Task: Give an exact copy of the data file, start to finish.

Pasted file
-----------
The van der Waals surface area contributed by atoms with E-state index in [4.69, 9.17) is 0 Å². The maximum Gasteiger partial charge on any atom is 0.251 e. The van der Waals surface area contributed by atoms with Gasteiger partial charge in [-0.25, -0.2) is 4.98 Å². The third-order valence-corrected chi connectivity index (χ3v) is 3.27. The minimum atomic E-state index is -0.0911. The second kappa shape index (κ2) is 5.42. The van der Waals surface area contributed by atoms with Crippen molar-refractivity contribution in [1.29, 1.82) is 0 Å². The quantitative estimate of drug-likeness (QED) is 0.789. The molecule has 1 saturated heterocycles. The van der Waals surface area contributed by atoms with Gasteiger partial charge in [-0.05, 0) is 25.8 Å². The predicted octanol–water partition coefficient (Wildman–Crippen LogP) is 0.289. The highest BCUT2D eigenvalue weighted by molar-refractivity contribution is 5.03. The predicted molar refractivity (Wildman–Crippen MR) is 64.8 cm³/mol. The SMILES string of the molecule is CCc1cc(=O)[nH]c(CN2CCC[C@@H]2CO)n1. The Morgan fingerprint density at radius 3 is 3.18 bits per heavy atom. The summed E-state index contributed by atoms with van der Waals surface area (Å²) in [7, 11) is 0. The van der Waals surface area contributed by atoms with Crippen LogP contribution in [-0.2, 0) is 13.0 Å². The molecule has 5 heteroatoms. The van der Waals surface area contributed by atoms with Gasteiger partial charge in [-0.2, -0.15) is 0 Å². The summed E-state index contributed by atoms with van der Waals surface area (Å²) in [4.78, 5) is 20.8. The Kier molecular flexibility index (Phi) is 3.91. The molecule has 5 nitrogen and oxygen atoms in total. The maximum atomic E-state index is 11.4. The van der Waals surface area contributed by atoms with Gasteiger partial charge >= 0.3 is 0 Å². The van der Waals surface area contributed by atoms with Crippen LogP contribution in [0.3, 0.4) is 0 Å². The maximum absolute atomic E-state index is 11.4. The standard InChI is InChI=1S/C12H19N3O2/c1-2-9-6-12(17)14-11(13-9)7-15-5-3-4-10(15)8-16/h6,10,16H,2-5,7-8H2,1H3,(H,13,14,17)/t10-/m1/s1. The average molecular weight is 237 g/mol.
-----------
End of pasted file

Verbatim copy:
The van der Waals surface area contributed by atoms with E-state index in [4.69, 9.17) is 0 Å². The maximum Gasteiger partial charge on any atom is 0.251 e. The van der Waals surface area contributed by atoms with Gasteiger partial charge in [-0.25, -0.2) is 4.98 Å². The third-order valence-corrected chi connectivity index (χ3v) is 3.27. The minimum atomic E-state index is -0.0911. The second kappa shape index (κ2) is 5.42. The van der Waals surface area contributed by atoms with Crippen molar-refractivity contribution in [1.29, 1.82) is 0 Å². The quantitative estimate of drug-likeness (QED) is 0.789. The molecule has 1 saturated heterocycles. The van der Waals surface area contributed by atoms with Gasteiger partial charge in [-0.05, 0) is 25.8 Å². The predicted octanol–water partition coefficient (Wildman–Crippen LogP) is 0.289. The highest BCUT2D eigenvalue weighted by molar-refractivity contribution is 5.03. The predicted molar refractivity (Wildman–Crippen MR) is 64.8 cm³/mol. The SMILES string of the molecule is CCc1cc(=O)[nH]c(CN2CCC[C@@H]2CO)n1. The Morgan fingerprint density at radius 3 is 3.18 bits per heavy atom. The summed E-state index contributed by atoms with van der Waals surface area (Å²) in [7, 11) is 0. The van der Waals surface area contributed by atoms with Crippen LogP contribution in [-0.2, 0) is 13.0 Å². The molecule has 5 heteroatoms. The van der Waals surface area contributed by atoms with Gasteiger partial charge in [-0.2, -0.15) is 0 Å². The summed E-state index contributed by atoms with van der Waals surface area (Å²) in [4.78, 5) is 20.8. The Kier molecular flexibility index (Phi) is 3.91. The molecule has 5 nitrogen and oxygen atoms in total. The maximum atomic E-state index is 11.4. The van der Waals surface area contributed by atoms with Gasteiger partial charge >= 0.3 is 0 Å². The van der Waals surface area contributed by atoms with Crippen LogP contribution in [0.3, 0.4) is 0 Å². The maximum absolute atomic E-state index is 11.4. The standard InChI is InChI=1S/C12H19N3O2/c1-2-9-6-12(17)14-11(13-9)7-15-5-3-4-10(15)8-16/h6,10,16H,2-5,7-8H2,1H3,(H,13,14,17)/t10-/m1/s1. The average molecular weight is 237 g/mol.